Once banned, log exports to China from Charleston resume
Twenty containers of China-bound Southern yellow pine logs, the first to that country in more than a year from South Carolina, have left the Port of Charleston.
The State Ports Authority said today that the shipments are part of a test program with the Chinese government to restore limited log trade since a ban on South Carolina and Virginia logs was provisionally lifted earlier this year.
The containers were loaded onto a ship that left the Wando Welch Terminal in Mount Pleasant earlier this week.
“South Carolina’s forestry industry is a major driver of exports from our port, whether paper, wood pulp or logs,” said Jim Newsome, president and CEO of the SPA. “China is a rapidly expanding market for Southeast logs and lumber, so reopening the trade boosts volume at the port and supports jobs across the logistics industry.”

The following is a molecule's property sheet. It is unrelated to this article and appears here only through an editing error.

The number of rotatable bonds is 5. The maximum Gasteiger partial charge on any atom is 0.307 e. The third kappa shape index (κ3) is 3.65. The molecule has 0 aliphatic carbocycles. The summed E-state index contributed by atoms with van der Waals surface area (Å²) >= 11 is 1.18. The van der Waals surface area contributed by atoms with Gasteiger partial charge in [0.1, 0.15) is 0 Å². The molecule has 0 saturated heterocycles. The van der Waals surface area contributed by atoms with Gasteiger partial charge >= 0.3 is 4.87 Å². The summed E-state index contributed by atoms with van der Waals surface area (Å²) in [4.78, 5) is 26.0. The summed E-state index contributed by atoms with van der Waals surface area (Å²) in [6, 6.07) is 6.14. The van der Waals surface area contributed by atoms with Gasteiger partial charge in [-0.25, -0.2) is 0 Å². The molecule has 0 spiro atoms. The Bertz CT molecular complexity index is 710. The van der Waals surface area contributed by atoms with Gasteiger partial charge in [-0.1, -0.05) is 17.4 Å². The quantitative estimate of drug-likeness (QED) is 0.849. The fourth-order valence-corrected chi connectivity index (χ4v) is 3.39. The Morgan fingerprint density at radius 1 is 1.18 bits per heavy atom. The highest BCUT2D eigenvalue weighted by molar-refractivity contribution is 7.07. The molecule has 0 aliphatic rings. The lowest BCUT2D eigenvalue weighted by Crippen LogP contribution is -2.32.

The logs came from the Walterboro area and were exported by Garley Forest Products, a Mississippi-based company that recently established in the Charleston area to take advantage of the Chinese pilot program.
Leigh Allen, President of Garley, said the pilot program means additional steps to prepare the logs for export, but that it is worth it to reopen the log trade with China.
“We feel good about the market,” Allen said in statement. “It’s a great opportunity for the landowners in the Southeast, especially near the deep-water ports that serve the Far East.”